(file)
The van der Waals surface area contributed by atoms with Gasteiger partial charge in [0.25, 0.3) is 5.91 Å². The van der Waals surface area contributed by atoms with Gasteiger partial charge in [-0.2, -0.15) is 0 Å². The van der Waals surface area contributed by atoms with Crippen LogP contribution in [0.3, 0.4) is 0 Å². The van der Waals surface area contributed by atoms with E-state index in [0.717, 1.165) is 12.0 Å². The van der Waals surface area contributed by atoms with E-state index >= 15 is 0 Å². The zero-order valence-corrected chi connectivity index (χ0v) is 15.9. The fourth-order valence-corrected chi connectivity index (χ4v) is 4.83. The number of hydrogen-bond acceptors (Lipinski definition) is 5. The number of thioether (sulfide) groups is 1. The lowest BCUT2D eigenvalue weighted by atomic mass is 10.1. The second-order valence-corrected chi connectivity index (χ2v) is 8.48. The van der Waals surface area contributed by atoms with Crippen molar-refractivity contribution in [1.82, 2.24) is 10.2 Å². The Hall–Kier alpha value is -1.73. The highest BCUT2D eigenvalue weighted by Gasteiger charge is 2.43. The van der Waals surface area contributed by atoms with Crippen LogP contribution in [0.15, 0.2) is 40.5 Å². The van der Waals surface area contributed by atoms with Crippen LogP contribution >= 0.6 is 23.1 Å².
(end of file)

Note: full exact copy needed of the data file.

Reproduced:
The van der Waals surface area contributed by atoms with Gasteiger partial charge in [0.25, 0.3) is 5.91 Å². The van der Waals surface area contributed by atoms with Gasteiger partial charge in [-0.2, -0.15) is 0 Å². The van der Waals surface area contributed by atoms with Crippen LogP contribution in [0.3, 0.4) is 0 Å². The van der Waals surface area contributed by atoms with E-state index in [0.717, 1.165) is 12.0 Å². The van der Waals surface area contributed by atoms with E-state index >= 15 is 0 Å². The zero-order valence-corrected chi connectivity index (χ0v) is 15.9. The fourth-order valence-corrected chi connectivity index (χ4v) is 4.83. The number of hydrogen-bond acceptors (Lipinski definition) is 5. The number of thioether (sulfide) groups is 1. The lowest BCUT2D eigenvalue weighted by atomic mass is 10.1. The second-order valence-corrected chi connectivity index (χ2v) is 8.48. The van der Waals surface area contributed by atoms with Crippen molar-refractivity contribution in [1.82, 2.24) is 10.2 Å². The Hall–Kier alpha value is -1.73. The highest BCUT2D eigenvalue weighted by Gasteiger charge is 2.43. The van der Waals surface area contributed by atoms with Crippen LogP contribution in [0.15, 0.2) is 40.5 Å². The van der Waals surface area contributed by atoms with Crippen LogP contribution >= 0.6 is 23.1 Å².